- The South American plains, including Las Pampas and the Gran Chaco, have seen agricultural activity expand drastically to meet international demand.
- A new study published last month in Science found that agriculture is exacerbating flooding in the region, which could disrupt food supplies and prices in the future.
- The study said dedicating more space to deeper-rooted forests and developing crop rotations with more flexible water table depths could stave off disaster.
International demand for soybeans and corn has turned the South American plains into an economic pillar for countries like Argentina, Brazil, Uruguay and Paraguay. But all of that activity also comes with a heavy price. A new study published last month in Science found that industrial agriculture is making the region more susceptible to “widespread flooding,” something researchers warned should serve as a wake-up call to farmers and lawmakers alike.
“These floods are a major concern for the farmers and people living in the region, but also elsewhere as further expansions of these floods could potentially disrupt food supplies and prices,” said co-author Mariana Rufino, a former professor at Lancaster University.
The South American plains — including Las Pampas and the Gran Chaco — have seen agricultural activity expand by around 2.1 million hectares (5.2 million acres) a year, according to a 2021 study on soybean expansion in the region.
Researchers used satellite imagery from the past four decades, statistical modeling and hydrological simulations to analyze shifting trends in the vegetation, revealing changes to the water cycle that could prove harmful to the entire region. Cropland for wheat, corn and cassava, among other things, has replaced native vegetation, resulting in new flooding — around 700 sq. km per year, the study said.
Groundwater that was once at a depth of around six-to-12 meters, is now rising to shallower levels, usually around four meters, the study said.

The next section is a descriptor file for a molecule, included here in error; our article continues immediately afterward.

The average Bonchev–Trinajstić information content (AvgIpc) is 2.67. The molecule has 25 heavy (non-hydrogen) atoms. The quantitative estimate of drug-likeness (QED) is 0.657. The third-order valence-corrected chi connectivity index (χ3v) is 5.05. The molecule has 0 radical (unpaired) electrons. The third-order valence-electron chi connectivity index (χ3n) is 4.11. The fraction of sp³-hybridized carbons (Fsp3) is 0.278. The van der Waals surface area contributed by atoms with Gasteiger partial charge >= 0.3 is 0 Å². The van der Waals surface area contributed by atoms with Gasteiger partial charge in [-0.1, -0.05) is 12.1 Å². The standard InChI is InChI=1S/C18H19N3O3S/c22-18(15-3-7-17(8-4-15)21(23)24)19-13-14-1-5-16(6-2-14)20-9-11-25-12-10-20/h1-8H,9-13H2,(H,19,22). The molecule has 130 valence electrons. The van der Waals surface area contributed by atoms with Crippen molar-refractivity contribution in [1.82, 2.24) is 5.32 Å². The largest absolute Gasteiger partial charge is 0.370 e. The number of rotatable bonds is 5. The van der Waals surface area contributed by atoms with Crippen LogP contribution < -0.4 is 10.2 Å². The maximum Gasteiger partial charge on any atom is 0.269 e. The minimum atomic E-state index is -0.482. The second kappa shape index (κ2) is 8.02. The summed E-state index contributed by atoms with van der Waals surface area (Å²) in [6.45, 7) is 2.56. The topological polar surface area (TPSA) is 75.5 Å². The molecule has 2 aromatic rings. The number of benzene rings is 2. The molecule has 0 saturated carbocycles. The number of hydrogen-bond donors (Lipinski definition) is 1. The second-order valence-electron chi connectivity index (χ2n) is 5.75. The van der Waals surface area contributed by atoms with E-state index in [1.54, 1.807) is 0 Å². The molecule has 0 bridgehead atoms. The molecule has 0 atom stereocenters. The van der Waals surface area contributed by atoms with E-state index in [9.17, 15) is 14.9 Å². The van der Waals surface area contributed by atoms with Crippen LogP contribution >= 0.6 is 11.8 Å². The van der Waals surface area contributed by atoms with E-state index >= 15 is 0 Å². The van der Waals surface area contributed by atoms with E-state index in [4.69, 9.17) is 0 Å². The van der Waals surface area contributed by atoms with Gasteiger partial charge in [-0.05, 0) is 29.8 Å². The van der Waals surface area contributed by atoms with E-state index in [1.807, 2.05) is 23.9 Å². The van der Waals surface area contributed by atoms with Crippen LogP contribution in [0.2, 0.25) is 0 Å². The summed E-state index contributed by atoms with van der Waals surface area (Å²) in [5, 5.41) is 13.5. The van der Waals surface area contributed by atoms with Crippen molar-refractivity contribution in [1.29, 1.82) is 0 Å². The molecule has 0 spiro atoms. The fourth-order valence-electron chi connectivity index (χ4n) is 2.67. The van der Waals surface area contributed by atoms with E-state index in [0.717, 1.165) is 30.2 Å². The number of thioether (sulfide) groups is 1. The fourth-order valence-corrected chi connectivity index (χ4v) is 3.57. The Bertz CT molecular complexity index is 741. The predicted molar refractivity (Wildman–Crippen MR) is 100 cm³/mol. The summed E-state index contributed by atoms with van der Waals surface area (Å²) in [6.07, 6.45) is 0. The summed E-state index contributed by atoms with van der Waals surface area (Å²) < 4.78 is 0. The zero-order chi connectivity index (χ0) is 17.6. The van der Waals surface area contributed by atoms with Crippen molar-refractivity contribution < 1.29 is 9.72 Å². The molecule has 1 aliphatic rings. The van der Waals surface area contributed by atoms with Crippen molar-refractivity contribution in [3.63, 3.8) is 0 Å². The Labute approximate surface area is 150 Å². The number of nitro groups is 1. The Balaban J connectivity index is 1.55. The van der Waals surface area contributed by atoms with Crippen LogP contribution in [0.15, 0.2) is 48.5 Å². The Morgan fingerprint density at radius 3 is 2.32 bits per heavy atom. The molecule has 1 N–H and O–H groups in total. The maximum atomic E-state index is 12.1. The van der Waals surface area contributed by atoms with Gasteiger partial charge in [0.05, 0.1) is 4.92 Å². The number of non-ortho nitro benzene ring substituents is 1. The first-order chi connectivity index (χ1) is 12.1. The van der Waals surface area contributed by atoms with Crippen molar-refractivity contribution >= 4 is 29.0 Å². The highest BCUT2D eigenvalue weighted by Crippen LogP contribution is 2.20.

“By replacing deeper rooted trees, plants and grasses with shallow rooted annual crops over such a huge scale this has culminated in seeing the regional water table rise closer to the surface,” said Esteban Jobbágy, co-author and researcher with the National Scientific and Technical Research Council. “As the water level rises closer to the surface there is naturally less capacity for the land to absorb heavy rainfall, contributing to making flooding more likely.”
The study said that dedicating more space to deeper-rooted forests and perennial pastures — which grow year-round — could help prevent shallow ground water. It also suggested breeding crops with deeper root systems and developing crop rotations with more flexible water table depths.
The same lessons could be applied to other regions of the world with significant cropland increases, including Hungary, Kazakhstan and areas of China, the study said.
“These results should act as a wake-up call that if we are going to make such huge and rapid land-use changes across large flat landscapes then it can transform the hydrology with potential increased risks,” Rufino said.
Banner image: Las Pampas, Argentina. Photo: Wikimedia.
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